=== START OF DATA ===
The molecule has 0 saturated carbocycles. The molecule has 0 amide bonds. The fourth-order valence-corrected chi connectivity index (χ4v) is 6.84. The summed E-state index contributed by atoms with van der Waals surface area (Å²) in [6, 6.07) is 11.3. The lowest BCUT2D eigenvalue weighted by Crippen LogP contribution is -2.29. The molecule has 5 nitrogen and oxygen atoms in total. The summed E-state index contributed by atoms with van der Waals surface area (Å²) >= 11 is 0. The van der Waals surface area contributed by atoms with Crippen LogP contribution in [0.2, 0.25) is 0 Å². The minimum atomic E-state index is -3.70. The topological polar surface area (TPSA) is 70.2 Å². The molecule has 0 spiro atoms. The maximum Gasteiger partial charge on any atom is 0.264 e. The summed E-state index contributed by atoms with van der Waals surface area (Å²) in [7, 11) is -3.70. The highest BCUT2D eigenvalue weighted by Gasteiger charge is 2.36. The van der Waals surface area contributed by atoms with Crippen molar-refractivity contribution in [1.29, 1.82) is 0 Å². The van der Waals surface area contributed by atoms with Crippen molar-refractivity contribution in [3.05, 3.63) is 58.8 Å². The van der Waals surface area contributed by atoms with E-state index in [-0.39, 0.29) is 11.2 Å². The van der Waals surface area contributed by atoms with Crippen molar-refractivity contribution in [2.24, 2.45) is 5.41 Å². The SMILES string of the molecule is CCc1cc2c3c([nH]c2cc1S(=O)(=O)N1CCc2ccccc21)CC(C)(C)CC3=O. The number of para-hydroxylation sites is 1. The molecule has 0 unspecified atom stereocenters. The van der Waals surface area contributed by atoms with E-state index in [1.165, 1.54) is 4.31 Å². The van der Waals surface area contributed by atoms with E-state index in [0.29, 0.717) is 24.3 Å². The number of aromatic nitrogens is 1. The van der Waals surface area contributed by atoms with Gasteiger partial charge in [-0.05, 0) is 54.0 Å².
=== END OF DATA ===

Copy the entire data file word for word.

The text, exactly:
The molecule has 0 saturated carbocycles. The molecule has 0 amide bonds. The fourth-order valence-corrected chi connectivity index (χ4v) is 6.84. The summed E-state index contributed by atoms with van der Waals surface area (Å²) in [6, 6.07) is 11.3. The lowest BCUT2D eigenvalue weighted by Crippen LogP contribution is -2.29. The molecule has 5 nitrogen and oxygen atoms in total. The summed E-state index contributed by atoms with van der Waals surface area (Å²) >= 11 is 0. The van der Waals surface area contributed by atoms with Crippen LogP contribution in [0.2, 0.25) is 0 Å². The minimum atomic E-state index is -3.70. The topological polar surface area (TPSA) is 70.2 Å². The molecule has 0 spiro atoms. The maximum Gasteiger partial charge on any atom is 0.264 e. The summed E-state index contributed by atoms with van der Waals surface area (Å²) in [7, 11) is -3.70. The highest BCUT2D eigenvalue weighted by Gasteiger charge is 2.36. The van der Waals surface area contributed by atoms with Crippen molar-refractivity contribution in [1.29, 1.82) is 0 Å². The van der Waals surface area contributed by atoms with Crippen molar-refractivity contribution in [3.05, 3.63) is 58.8 Å². The van der Waals surface area contributed by atoms with E-state index in [-0.39, 0.29) is 11.2 Å². The van der Waals surface area contributed by atoms with Crippen molar-refractivity contribution in [2.24, 2.45) is 5.41 Å². The SMILES string of the molecule is CCc1cc2c3c([nH]c2cc1S(=O)(=O)N1CCc2ccccc21)CC(C)(C)CC3=O. The number of para-hydroxylation sites is 1. The molecule has 0 unspecified atom stereocenters. The van der Waals surface area contributed by atoms with E-state index in [1.165, 1.54) is 4.31 Å². The van der Waals surface area contributed by atoms with E-state index in [0.29, 0.717) is 24.3 Å². The number of aromatic nitrogens is 1. The van der Waals surface area contributed by atoms with Gasteiger partial charge in [-0.05, 0) is 54.0 Å².